Friday, November 17, 2006

Destined to be

These scientists are trying to go back in time... or something like that…

Even though what I am going to say is also a bit geeky, you should read on - if you are not totally brain-dead - because I am sure you will be able to pick the general idea. Actually, the first guy who thought about this is Richard Feynman while he was studying under John Archibald Wheeler. Those were the early days of quantum physics.
Nobody is still quite sure of what exactly ‘light’ is… they say it behaves like a wave at times and as bits of matter/energy at other times. (Einstein’s E=mc2 technically means that matter and energy is basically the ‘same thing’ in two different forms) they came up with a cool name for these waves/matter/energy things and called them “photons”. Anyway, stars emit light or any form of radiation as photons and these photons travel vast distanced through space. When we look at the sun, these photons from the sun directly enter our eyes, and they are in fact absorbed by the eye in the end (that’s why the little dot right in the middle of the pupil is always black – because none of the light that enters through it is ever reflected back). Some of the white light from the sun is reflected off objects that may absorb all the colours except green and so that object appears green (sorry if I am dumbing this down too much). The idea is that these photons are absorbed as light or heat or some other form of radiation by things on earth and their energy is transformed into other forms such as chemical energy, heat and so on. When you look at a star at night, you see it because light from that star just entered your eyes.
What happens if a photon that’s emitted by a star travels through space for ever without being absorbed by another object? Does the energy of that photon leave the universe? If it leaves the universe, where does it end up then?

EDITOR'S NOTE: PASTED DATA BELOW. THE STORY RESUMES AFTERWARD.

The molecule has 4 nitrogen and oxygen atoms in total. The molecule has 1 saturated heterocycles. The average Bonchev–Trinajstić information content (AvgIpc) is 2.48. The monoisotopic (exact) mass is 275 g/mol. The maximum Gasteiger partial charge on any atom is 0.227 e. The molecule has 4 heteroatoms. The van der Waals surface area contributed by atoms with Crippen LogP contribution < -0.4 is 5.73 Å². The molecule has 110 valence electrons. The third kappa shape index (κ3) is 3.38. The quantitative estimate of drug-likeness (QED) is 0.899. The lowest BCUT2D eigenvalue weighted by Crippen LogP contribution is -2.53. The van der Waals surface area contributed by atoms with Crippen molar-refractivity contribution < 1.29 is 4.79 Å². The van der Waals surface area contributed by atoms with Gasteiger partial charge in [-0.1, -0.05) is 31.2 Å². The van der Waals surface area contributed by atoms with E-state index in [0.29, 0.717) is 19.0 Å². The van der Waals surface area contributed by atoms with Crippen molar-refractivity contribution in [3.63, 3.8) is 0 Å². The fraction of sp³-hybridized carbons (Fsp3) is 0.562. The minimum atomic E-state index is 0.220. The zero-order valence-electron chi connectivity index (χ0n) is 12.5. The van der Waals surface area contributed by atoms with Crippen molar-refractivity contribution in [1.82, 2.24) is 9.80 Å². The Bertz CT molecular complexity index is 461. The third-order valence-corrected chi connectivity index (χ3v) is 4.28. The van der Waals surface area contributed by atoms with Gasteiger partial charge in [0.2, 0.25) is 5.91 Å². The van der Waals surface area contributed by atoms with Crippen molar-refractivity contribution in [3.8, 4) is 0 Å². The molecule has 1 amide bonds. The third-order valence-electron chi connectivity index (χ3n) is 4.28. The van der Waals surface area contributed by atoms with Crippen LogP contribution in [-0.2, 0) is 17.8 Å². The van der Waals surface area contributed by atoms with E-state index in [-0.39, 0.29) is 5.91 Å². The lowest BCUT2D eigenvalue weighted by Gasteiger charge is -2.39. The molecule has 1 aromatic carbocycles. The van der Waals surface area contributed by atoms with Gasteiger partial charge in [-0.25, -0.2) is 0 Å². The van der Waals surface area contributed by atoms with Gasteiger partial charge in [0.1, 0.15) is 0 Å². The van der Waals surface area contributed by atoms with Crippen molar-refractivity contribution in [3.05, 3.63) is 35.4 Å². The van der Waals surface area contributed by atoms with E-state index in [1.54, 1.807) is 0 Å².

Feynman, being the smart-ass he is, said that it is not possible because none of the astronomical observations supported the possibility that the Universe was loosing energy through radiation. So he explained it the only way he could by saying that a photon essentially had to be an exchange of energy between two atoms. This sounds simple enough, but what it means is that when you saw that star, it was as a result of a specific exchange of photons between that particular atom in the star which emitted that photon an a certain atom in the retina of you eye!
But think about the time difference! What this theory means is that the atom in that star which emitted that photon – say fifty thousand years ago – had to know that the particular atom in your retina would be precisely in the position that it was after fifty thousand years to absorb it!!! Could that be possible? Well, Feynman thought it was, because he agreed with Prof. Einstein that time was just another dimension and two different points in time could virtually merge - just the same way that one could bend a piece of paper in such a way that any two points on it could fall on top of the other.
But then, does that mean we are robots of destiny – doing precisely the things we were always destined to do and being precisely where we are destined to be? I don’t know and I don’t give a damn right now… I am off to bed… and for heaven’s sake, don’t wake me up unless you are absolutely destined to do so!

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